Plaque unveiling reveals decades-old family link

| 19/04/2018 | 0 Comments
CNS Local Life

(L-R) Barbara Wolfe, Dwayne Seymour, Juliana O’Connor-Connolly, Capt. Eugene Ebanks and Chris Randall after unveiling the plaque

(CNS Local Life): The unveiling of a plaque last week by the National Trust for the Cayman Islands to mark the donation of land on Cayman Brac, also led to the discovery of a connection between the family who owned the property and Juliana O’Connor-Connolly, minister and MLA for Cayman Brac East.

The plaque marks the donation of 12 acres of land on South Side to the Trust by the daughters of the late Dr Roy Herrman and his wife, Estelle. The donation was facilitated by the International Reptile Conservation Foundation, which works with the Trust to support the Blue Iguana Recovery Programme and has assisted with several donations of land by owners resident in the US, stated a Trust press release.

Just before the unveiling ceremony held Friday, 13 April, O’Connor-Connolly found she had an unexpected connection to the family. The MLA had been delivered by Dr Herrman, who had saved the life of both her and her mother, Shirley Mae O’Connor, during a complicated birth, a government press release said.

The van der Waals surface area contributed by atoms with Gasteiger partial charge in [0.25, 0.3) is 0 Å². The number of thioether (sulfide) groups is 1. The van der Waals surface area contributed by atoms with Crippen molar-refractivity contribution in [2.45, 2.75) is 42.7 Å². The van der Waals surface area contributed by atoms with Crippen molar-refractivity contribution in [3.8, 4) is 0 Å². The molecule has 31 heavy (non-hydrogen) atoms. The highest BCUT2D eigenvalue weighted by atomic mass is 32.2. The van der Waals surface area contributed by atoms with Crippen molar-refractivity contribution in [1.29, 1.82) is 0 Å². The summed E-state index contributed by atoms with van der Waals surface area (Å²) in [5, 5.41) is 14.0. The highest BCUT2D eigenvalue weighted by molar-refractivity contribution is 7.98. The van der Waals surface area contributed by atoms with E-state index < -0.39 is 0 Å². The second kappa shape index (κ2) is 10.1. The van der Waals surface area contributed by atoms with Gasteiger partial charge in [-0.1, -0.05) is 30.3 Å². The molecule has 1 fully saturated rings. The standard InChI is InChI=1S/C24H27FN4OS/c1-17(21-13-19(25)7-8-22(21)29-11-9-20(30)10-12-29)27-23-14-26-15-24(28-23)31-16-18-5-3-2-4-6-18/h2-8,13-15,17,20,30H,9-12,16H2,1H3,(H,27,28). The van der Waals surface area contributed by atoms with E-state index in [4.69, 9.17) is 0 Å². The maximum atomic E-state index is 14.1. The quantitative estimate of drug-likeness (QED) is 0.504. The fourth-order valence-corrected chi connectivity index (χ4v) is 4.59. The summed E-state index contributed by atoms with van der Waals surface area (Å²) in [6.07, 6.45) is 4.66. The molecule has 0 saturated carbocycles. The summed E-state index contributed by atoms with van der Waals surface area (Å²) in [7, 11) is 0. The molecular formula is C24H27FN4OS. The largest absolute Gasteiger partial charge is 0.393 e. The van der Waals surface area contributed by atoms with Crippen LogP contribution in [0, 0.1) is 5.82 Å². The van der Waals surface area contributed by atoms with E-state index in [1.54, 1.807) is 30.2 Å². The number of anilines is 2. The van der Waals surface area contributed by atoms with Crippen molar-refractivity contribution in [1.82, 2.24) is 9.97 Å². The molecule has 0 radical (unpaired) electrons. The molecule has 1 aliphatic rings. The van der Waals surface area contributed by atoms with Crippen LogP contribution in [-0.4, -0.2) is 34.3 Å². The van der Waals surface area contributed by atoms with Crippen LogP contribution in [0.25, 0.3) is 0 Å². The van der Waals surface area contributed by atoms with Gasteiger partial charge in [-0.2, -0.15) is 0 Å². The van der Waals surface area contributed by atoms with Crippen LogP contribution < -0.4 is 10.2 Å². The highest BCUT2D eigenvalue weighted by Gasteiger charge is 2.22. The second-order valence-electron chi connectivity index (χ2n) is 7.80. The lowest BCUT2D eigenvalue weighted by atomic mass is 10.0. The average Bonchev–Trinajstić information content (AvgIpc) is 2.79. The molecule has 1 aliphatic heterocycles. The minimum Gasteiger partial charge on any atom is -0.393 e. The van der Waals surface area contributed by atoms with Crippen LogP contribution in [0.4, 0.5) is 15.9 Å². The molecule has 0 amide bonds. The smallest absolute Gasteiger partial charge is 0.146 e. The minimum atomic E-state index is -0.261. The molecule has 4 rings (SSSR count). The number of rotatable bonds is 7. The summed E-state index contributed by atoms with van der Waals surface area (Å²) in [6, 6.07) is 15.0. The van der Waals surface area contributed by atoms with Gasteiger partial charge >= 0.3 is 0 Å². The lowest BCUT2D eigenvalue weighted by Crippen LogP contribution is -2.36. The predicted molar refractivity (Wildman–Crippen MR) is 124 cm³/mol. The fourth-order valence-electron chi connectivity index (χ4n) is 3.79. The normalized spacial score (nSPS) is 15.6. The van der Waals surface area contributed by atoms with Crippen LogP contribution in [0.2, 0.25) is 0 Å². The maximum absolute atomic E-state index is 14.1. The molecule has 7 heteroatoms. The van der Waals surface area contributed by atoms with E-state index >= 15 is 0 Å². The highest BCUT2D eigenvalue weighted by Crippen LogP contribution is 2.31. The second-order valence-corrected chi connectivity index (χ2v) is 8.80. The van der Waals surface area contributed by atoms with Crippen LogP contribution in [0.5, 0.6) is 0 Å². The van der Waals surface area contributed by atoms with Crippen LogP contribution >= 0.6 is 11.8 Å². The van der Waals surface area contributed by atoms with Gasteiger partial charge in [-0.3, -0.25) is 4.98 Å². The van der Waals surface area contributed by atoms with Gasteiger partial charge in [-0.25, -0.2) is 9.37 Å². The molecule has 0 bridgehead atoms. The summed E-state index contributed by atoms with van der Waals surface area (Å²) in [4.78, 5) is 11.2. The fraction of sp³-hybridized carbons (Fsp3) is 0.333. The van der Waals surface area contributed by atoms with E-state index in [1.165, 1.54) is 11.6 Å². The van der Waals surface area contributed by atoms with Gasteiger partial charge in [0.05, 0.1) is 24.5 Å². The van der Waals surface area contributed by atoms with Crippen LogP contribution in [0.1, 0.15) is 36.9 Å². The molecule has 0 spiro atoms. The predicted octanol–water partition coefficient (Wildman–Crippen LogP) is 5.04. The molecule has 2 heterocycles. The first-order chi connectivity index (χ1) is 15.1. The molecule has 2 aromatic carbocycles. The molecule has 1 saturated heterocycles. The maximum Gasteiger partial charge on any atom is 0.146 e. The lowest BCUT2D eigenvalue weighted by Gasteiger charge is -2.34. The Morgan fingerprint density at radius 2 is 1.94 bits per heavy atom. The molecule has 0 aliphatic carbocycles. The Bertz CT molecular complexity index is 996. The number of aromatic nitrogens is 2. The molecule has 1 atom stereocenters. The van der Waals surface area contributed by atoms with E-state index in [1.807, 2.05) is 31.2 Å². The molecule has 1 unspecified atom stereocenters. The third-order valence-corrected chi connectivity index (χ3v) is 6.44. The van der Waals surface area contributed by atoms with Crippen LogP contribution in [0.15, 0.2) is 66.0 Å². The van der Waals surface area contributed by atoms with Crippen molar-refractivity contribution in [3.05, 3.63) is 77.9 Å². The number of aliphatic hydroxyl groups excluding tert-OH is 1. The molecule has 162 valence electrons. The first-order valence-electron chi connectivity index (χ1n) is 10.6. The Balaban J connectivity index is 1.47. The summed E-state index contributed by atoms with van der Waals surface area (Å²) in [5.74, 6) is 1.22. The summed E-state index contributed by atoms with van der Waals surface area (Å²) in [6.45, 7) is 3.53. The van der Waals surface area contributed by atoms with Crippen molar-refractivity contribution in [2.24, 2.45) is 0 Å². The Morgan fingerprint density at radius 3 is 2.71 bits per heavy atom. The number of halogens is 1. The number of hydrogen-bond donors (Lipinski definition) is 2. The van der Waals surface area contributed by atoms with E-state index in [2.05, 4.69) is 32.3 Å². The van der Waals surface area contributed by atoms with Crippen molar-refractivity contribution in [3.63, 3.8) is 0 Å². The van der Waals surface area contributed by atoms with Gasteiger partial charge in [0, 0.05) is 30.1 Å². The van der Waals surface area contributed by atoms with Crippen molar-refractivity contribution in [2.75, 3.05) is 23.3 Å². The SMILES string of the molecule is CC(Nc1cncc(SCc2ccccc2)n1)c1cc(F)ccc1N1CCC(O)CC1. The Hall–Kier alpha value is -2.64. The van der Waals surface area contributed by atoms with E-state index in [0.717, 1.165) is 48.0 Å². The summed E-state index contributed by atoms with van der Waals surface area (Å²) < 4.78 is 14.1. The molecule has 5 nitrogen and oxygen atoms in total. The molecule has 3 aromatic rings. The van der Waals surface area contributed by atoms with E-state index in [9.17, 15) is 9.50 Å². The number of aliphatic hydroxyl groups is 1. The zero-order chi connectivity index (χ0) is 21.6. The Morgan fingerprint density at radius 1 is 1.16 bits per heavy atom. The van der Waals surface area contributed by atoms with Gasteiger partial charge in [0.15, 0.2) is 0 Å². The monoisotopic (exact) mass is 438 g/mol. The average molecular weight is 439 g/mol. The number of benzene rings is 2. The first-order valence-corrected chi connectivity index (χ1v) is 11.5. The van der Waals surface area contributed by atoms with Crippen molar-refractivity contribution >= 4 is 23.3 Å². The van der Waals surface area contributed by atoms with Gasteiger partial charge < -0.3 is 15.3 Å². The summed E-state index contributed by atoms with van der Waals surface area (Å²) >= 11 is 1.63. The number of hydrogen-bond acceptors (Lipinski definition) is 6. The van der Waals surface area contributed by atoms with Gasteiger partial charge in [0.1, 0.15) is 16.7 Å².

The Herrmans spent a lot of time on the Brac during the 1950s and 1960s and were fortunately on-island when O’Connor experienced difficulties during labour. She could not be evacuated for help and, although he wasn’t a midwife, Dr Herrman was able to safely deliver the baby.

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Barbara Wolfe (left) and Juliana O’Connor-Connolly

The plaque unveiling was attended by the Herrmans’ daughter Barbara Wolfe, who flew to the Brac from the US for the occasion. “I am so happy to meet Ms Wolfe and to be able to express my gratitude, not just for saving me when I was a baby, but for so generously donating this land to the people of Cayman Brac,” said O’Connor-Connolly.

Wolfe, who represented her three sisters, told the people attending the ceremony that her family was donating the land “for the turtles”. The Herrman family previously gifted the unique geological feature in the Brac’s West End known as “The Splits”.

During the ceremony, said the government press release, an “emotional” O’Connor-Connolly added, “I have waited 57 years to say thank you for saving my life. It is the result of this gentleman’s kindness and skill that you see a teacher, lawyer, premier, Speaker of the House and MLA stand before you today.”

The donated parcel which stretches from Bluff to sea, includes the first beachfront land to be owned by the Trust on the Brac where the District Committee members are very involved in protecting turtle nesting sites, said the Trust. The rest of the property is mostly seasonal wetland with a strip of dry forest under the foot of the Bluff. Preliminary exploration by the District Committee has discovered some rare flora, including one endangered species.

The plaque was officially unveiled by O’Connor-Connolly; Wolfe; Minister of Health, Environment, Culture and Housing Dwayne Seymour, Ministerial Councillor Capt. Eugene Ebanks and Chris Randall, chairman of the District Committee.

 

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Category: Community, Donations, Environment

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